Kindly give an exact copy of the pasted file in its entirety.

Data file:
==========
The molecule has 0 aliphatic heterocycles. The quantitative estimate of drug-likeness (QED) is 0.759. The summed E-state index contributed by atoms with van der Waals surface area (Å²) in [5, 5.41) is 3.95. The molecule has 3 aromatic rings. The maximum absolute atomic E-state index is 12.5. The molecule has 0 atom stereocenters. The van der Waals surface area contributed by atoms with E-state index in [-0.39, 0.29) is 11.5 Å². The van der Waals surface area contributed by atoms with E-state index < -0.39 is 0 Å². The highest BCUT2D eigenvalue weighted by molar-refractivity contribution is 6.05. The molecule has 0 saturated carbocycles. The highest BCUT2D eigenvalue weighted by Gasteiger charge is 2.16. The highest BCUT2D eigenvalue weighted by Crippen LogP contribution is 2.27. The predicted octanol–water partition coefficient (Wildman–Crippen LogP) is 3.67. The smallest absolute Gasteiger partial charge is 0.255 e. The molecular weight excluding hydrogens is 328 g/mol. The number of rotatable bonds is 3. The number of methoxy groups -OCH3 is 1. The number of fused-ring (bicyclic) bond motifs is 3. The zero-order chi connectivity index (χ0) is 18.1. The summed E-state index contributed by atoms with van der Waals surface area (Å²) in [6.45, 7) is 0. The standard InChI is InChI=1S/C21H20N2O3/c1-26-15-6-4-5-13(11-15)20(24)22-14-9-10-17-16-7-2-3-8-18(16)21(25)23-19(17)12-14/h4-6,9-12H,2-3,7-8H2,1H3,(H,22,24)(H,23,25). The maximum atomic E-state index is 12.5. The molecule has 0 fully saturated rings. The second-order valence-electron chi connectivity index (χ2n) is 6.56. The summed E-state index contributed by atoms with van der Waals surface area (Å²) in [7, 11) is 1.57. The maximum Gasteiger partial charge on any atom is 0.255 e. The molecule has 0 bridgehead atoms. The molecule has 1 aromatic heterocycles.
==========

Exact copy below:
The molecule has 0 aliphatic heterocycles. The quantitative estimate of drug-likeness (QED) is 0.759. The summed E-state index contributed by atoms with van der Waals surface area (Å²) in [5, 5.41) is 3.95. The molecule has 3 aromatic rings. The maximum absolute atomic E-state index is 12.5. The molecule has 0 atom stereocenters. The van der Waals surface area contributed by atoms with E-state index in [-0.39, 0.29) is 11.5 Å². The van der Waals surface area contributed by atoms with E-state index < -0.39 is 0 Å². The highest BCUT2D eigenvalue weighted by molar-refractivity contribution is 6.05. The molecule has 0 saturated carbocycles. The highest BCUT2D eigenvalue weighted by Gasteiger charge is 2.16. The highest BCUT2D eigenvalue weighted by Crippen LogP contribution is 2.27. The predicted octanol–water partition coefficient (Wildman–Crippen LogP) is 3.67. The smallest absolute Gasteiger partial charge is 0.255 e. The molecular weight excluding hydrogens is 328 g/mol. The number of rotatable bonds is 3. The number of methoxy groups -OCH3 is 1. The number of fused-ring (bicyclic) bond motifs is 3. The zero-order chi connectivity index (χ0) is 18.1. The summed E-state index contributed by atoms with van der Waals surface area (Å²) in [6.45, 7) is 0. The standard InChI is InChI=1S/C21H20N2O3/c1-26-15-6-4-5-13(11-15)20(24)22-14-9-10-17-16-7-2-3-8-18(16)21(25)23-19(17)12-14/h4-6,9-12H,2-3,7-8H2,1H3,(H,22,24)(H,23,25). The maximum atomic E-state index is 12.5. The molecule has 0 fully saturated rings. The second-order valence-electron chi connectivity index (χ2n) is 6.56. The summed E-state index contributed by atoms with van der Waals surface area (Å²) in [7, 11) is 1.57. The maximum Gasteiger partial charge on any atom is 0.255 e. The molecule has 0 bridgehead atoms. The molecule has 1 aromatic heterocycles.